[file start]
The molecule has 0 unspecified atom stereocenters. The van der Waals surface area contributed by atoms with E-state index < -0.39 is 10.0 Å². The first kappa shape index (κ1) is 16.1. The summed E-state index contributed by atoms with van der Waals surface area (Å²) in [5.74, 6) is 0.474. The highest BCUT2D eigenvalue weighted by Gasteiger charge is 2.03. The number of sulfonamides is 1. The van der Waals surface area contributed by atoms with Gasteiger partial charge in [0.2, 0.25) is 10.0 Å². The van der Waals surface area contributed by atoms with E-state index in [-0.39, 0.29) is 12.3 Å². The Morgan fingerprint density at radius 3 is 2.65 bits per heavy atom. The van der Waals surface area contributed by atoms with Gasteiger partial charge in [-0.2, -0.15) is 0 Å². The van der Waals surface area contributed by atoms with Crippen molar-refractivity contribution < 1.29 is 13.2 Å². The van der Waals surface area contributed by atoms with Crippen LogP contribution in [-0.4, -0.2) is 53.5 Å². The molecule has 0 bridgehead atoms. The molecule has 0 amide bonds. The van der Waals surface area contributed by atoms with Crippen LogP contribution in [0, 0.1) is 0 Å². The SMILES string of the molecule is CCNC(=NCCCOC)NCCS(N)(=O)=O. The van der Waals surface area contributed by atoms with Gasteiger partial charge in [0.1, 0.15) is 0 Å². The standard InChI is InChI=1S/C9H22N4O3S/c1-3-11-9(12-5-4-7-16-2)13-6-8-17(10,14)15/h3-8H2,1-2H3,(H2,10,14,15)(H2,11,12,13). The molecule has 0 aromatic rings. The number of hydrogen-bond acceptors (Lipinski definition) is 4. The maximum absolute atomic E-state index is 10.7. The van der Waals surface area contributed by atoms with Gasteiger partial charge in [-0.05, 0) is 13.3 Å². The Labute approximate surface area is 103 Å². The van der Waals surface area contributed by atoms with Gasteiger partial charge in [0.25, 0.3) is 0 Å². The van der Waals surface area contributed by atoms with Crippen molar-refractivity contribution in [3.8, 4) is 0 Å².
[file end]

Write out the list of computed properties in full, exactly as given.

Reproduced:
The molecule has 0 unspecified atom stereocenters. The van der Waals surface area contributed by atoms with E-state index < -0.39 is 10.0 Å². The first kappa shape index (κ1) is 16.1. The summed E-state index contributed by atoms with van der Waals surface area (Å²) in [5.74, 6) is 0.474. The highest BCUT2D eigenvalue weighted by Gasteiger charge is 2.03. The number of sulfonamides is 1. The van der Waals surface area contributed by atoms with Gasteiger partial charge in [0.2, 0.25) is 10.0 Å². The van der Waals surface area contributed by atoms with E-state index in [-0.39, 0.29) is 12.3 Å². The Morgan fingerprint density at radius 3 is 2.65 bits per heavy atom. The van der Waals surface area contributed by atoms with Gasteiger partial charge in [-0.2, -0.15) is 0 Å². The van der Waals surface area contributed by atoms with Crippen molar-refractivity contribution < 1.29 is 13.2 Å². The van der Waals surface area contributed by atoms with Crippen LogP contribution in [-0.4, -0.2) is 53.5 Å². The molecule has 0 bridgehead atoms. The molecule has 0 amide bonds. The van der Waals surface area contributed by atoms with Crippen LogP contribution in [0, 0.1) is 0 Å². The SMILES string of the molecule is CCNC(=NCCCOC)NCCS(N)(=O)=O. The van der Waals surface area contributed by atoms with Gasteiger partial charge in [0.1, 0.15) is 0 Å². The standard InChI is InChI=1S/C9H22N4O3S/c1-3-11-9(12-5-4-7-16-2)13-6-8-17(10,14)15/h3-8H2,1-2H3,(H2,10,14,15)(H2,11,12,13). The molecule has 0 aromatic rings. The number of hydrogen-bond acceptors (Lipinski definition) is 4. The maximum absolute atomic E-state index is 10.7. The van der Waals surface area contributed by atoms with Gasteiger partial charge in [-0.05, 0) is 13.3 Å². The Labute approximate surface area is 103 Å². The van der Waals surface area contributed by atoms with Gasteiger partial charge in [0.25, 0.3) is 0 Å². The van der Waals surface area contributed by atoms with Crippen molar-refractivity contribution in [3.8, 4) is 0 Å².